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    Eat & Swig

    Greg Metze: America's Unknown Master Distiller
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    One of the great things about living in Louisville during the bourbon boom is that we can learn about bourbon just about any night of the week.  One of the greatest events around is the Legends Series at the Kentucky Derby Museum, hosted by Bourbon Authority Fred Minnick.  Minnick hosts a different Master Distiller or Bourbon Legend for each event, and last night’s event featured Master Distiller Greg Metze of MGP Distillery in Lawrenceburg, Indiana.

    If you’re not familiar with MGP, it was the subject of this article recently which proclaimed your craft rye doesn’t come from where you think it does.  Marketing silliness aside, this is not exactly news.  When a new whiskey producer is getting started, they can’t make a batch and sell it the next week.  Whiskey has to age, so new companies either have to start by selling “moonshine” or they have to buy whiskey from another source.  For most new rye producers, that source is MGP.

    MGP produces rye for Redemption, Riverboat, Bulleit, Templeton, High West, Whistle Pig, Jeffersons, James E. Pepper, and Dickel.  There are many other whiskey brands that contain products distilled at MGP, and they also make multiple vodkas and at least 5 brands of gin.  In addition, MGP makes 10-12 different bourbon mash bills and they share at least two yeast strains with Four Roses, which also used to be a Seagram’s distillery.  For the most part, a customer brings MGP a recipe and MGP makes it.  MGP is America’s #1 wholesale whiskey supplier.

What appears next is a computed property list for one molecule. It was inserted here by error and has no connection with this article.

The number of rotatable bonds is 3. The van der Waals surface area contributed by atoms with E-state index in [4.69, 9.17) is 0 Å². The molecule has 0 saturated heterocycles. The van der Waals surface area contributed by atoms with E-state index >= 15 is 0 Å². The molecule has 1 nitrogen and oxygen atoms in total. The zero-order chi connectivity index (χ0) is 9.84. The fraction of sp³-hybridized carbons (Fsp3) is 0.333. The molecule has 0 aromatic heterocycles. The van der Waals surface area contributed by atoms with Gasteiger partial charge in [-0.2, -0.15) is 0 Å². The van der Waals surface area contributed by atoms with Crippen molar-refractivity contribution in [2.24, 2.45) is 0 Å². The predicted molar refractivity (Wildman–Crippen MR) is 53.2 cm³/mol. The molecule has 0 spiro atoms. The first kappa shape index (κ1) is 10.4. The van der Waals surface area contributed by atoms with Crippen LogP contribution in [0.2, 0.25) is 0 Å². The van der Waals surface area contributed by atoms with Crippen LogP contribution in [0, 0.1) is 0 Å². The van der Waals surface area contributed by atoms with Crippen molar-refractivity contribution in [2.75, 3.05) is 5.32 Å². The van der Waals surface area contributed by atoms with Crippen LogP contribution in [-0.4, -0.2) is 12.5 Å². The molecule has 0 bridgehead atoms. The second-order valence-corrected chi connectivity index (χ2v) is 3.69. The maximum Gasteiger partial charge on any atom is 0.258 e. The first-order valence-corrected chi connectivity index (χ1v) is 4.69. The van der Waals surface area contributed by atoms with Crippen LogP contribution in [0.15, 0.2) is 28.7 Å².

Metze was hired out of college to work for Seagram’s.  He says that the distillation process is 50% science, which was his background in college, and 50% art, which he learned from the other distillers on the job.

    There are a few key differences between rye production in Indiana and bourbon production in Kentucky, according to Metze.  For starters, the dry house at a rye distillery has the ability to dictate the pace of the whole operation.  Rye is a very sticky grain and is difficult to process in the dry house.  When the dry house gets backed up, the whole distillery grinds to a halt.

    The other major difference is aging.  Metze says the warehouses at MGP are built like bomb shelters, adding they couldn’t afford to build them that way anymore.  But because of both the construction and the location, you don’t get the same kinds of extreme high and low temperatures that you would in a Kentucky bourbon rick house.  Where bourbon producers have to rotate barrels in the rick house, at MGP they pretty much stay where they put them.


    Minnick asked Metze whether he was bothered by the fact that he is not given credit for any of the products he has made.  Metze responded, “I am just a very humble person.  The gratification for me is knowing we produce some of the finest whiskey in the world.”  An audience member later asked Metze whether MGP had any plans to introduce their own product, to which Metze smiled and replied, “that’s possible.”

    Fred Minnick and the Kentucky Derby Museum definitely put together a great event.  The guest on December 4th will be Jimmy Russell.  Click here for tickets.  The guest on February 5th will be Harlen Wheatley.  Click here for tickets.  Check back for ticket sales for Bill Samuels and Mike Veach.

    Photos Courtesy of Maggie Kimberl

    Maggie Kimberl's picture

    About Maggie Kimberl

    I'm a Louisville native with a passion for traveling and homegrown tomatoes. I write the bourbon news, which keeps me plenty busy since Louisville is the center of the bourbon universe. See bourbon news happening? Contact me on Twitter @LouGirl502!

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